Harley-Davidson were one of the first to put out a statement, flanked by two black squares, saying, ‘We stand in solidarity with our Black colleagues and riders, as we condemn acts of racism and bigotry of any kind, and move together toward an equitable society for all.’
That is another statement that’s hard to disagree with: ‘…an equitable society for all’. There’s no finger pointing, no blame, no condemnation of police brutality that could stoke discussion, no mention of actions that need to be taken, or suggestions of reparations. The Milwaukee firm were simply asking, can we make society better for all? Who can argue with that? Well, again, it turns out so many people can that the comments were turned off (but are still on facebook if you really want to depress yourself).
California-based tuning firm Vance and Hines posted a comment from their company president stating, among other things, ‘We will not tolerate racism… There must be a better way’. They left their comments on and it was alight with followers saying the company was ‘pandering’. Pandering? For saying they’re not racist! Triumph Motorcycles’ US feed posted a square with the hashtag #BlackoutTuesday and received so many negative comments that the boss of marketing told the PR person in charge of the feed to disable the comments. When he said he would rather lose his job than turn off the discussion, the matter ended with him resigning. The PR guy who walked out of his job in tears is a BAME man.
Small businesses, like The Rusty Butcher, a US clothing and accessories company aimed at bikers, made a Black Lives Matter keyring and said they’d donate all proceeds to BlackLivesMatter-related charities. He had customers saying they were going to throw away all their Rusty Butcher clothing because of it.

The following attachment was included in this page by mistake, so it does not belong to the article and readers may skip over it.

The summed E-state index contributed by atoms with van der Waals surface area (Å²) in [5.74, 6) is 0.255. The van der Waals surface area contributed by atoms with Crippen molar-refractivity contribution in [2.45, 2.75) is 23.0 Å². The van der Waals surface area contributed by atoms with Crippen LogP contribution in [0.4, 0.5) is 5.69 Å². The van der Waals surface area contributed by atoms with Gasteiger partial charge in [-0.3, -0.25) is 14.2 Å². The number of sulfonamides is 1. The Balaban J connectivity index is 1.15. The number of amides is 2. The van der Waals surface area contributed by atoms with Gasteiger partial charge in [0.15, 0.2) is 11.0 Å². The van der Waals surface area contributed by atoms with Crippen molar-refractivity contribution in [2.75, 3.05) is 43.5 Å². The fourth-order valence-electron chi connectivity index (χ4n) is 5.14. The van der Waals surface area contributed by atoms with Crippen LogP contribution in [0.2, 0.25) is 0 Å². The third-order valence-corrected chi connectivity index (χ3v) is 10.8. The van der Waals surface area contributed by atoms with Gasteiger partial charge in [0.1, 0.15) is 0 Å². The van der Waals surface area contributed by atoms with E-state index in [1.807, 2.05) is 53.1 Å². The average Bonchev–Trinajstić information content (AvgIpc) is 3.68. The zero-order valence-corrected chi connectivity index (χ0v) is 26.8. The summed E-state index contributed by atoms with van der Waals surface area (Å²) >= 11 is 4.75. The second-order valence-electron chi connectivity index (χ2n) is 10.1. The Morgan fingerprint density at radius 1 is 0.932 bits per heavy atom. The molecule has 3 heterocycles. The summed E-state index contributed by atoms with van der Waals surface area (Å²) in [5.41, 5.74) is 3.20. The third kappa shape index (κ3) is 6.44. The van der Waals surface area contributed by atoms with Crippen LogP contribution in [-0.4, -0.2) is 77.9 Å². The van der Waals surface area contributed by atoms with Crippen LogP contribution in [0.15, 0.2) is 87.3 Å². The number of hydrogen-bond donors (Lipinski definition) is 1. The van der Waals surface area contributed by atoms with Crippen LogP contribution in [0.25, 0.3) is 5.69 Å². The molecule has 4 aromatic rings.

Famous individuals in the motorcycle world who posted the square got more abuse aimed at them and their feeds. Carey Hart (freestyle motocross star, husband of pop star Pink) was set upon with snarls and ill-thought out comments, but is, I hope and assume, big and confident enough to take the abuse. One young pro flat tracker put up a square, the next time I looked it had gone. I asked what happened, ‘Bunch of negative reactions. Sucks but I’m not gonna sit here and let people walk over me and talk bad of me so I just deleted it. Sucks people are shitty.’
So anyone who put their head over the parapet to show some humanity was being bullied and abused into backing down. This is a societal problem, but when motorcycle companies, personalities or racers don’t feel it’s right to say something, or they don’t feel confident in taking an anti-racist stance it makes me wonder why. Afraid of losing followers or customers? Afraid of criticism? Is it because they know that motorsport, and the ‘western’ motorcycle scene is predominantly white so it’s easier not rock the boat? If you thought like that, you might assume Harley-Davidson, with their very traditional owner base, would have the most to lose. And perhaps they will. Perhaps if there are racists buying their bikes, and I’m not going to profile anyone because that’s part of the problem, but if there are racists buying Harleys who are outraged at this show of solidarity with black riders and colleagues, will they look online for companies who didn’t post anything and buy one of their bikes instead?
Is this where motorcycling is in 2020?
If you're interested in reading of my other columns for Café Racer click the first hashtag below.